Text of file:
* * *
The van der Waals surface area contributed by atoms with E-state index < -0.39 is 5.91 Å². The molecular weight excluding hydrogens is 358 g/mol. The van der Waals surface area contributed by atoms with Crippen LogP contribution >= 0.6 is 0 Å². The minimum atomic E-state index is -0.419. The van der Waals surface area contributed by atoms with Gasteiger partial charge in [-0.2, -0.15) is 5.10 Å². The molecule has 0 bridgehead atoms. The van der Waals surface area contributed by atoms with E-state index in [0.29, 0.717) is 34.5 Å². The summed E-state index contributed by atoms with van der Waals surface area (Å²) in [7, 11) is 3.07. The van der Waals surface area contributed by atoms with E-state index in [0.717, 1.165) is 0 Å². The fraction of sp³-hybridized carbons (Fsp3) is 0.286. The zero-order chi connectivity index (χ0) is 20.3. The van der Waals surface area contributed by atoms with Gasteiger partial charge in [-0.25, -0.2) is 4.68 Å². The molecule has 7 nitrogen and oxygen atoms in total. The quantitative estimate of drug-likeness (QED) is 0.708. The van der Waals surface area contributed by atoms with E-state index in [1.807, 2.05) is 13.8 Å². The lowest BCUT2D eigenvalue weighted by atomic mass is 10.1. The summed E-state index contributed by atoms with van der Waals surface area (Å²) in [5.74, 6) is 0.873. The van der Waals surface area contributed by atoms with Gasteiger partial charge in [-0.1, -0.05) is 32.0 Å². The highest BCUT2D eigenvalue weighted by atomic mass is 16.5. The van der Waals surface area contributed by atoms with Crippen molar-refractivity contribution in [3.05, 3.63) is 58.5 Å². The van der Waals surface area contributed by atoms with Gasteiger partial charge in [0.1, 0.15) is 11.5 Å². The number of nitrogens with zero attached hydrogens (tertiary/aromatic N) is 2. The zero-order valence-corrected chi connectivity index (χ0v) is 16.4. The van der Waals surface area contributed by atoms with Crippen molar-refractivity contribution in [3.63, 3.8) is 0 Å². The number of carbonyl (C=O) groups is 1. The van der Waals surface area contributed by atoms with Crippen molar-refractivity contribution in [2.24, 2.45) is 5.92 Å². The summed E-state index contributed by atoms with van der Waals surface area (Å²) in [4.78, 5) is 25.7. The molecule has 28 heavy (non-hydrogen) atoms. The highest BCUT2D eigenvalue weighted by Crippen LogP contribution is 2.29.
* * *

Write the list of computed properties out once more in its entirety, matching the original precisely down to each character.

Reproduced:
The van der Waals surface area contributed by atoms with E-state index < -0.39 is 5.91 Å². The molecular weight excluding hydrogens is 358 g/mol. The van der Waals surface area contributed by atoms with Crippen LogP contribution >= 0.6 is 0 Å². The minimum atomic E-state index is -0.419. The van der Waals surface area contributed by atoms with Gasteiger partial charge in [-0.2, -0.15) is 5.10 Å². The molecule has 0 bridgehead atoms. The van der Waals surface area contributed by atoms with E-state index in [0.29, 0.717) is 34.5 Å². The summed E-state index contributed by atoms with van der Waals surface area (Å²) in [7, 11) is 3.07. The van der Waals surface area contributed by atoms with E-state index in [0.717, 1.165) is 0 Å². The fraction of sp³-hybridized carbons (Fsp3) is 0.286. The zero-order chi connectivity index (χ0) is 20.3. The van der Waals surface area contributed by atoms with Gasteiger partial charge in [-0.25, -0.2) is 4.68 Å². The molecule has 7 nitrogen and oxygen atoms in total. The quantitative estimate of drug-likeness (QED) is 0.708. The van der Waals surface area contributed by atoms with E-state index in [1.807, 2.05) is 13.8 Å². The lowest BCUT2D eigenvalue weighted by atomic mass is 10.1. The summed E-state index contributed by atoms with van der Waals surface area (Å²) in [5.74, 6) is 0.873. The van der Waals surface area contributed by atoms with Gasteiger partial charge in [-0.1, -0.05) is 32.0 Å². The highest BCUT2D eigenvalue weighted by atomic mass is 16.5. The van der Waals surface area contributed by atoms with Crippen molar-refractivity contribution in [3.05, 3.63) is 58.5 Å². The van der Waals surface area contributed by atoms with Gasteiger partial charge in [0.1, 0.15) is 11.5 Å². The number of nitrogens with zero attached hydrogens (tertiary/aromatic N) is 2. The zero-order valence-corrected chi connectivity index (χ0v) is 16.4. The van der Waals surface area contributed by atoms with Crippen molar-refractivity contribution in [3.63, 3.8) is 0 Å². The number of carbonyl (C=O) groups is 1. The van der Waals surface area contributed by atoms with Crippen molar-refractivity contribution in [2.24, 2.45) is 5.92 Å². The summed E-state index contributed by atoms with van der Waals surface area (Å²) in [4.78, 5) is 25.7. The molecule has 28 heavy (non-hydrogen) atoms. The highest BCUT2D eigenvalue weighted by Crippen LogP contribution is 2.29.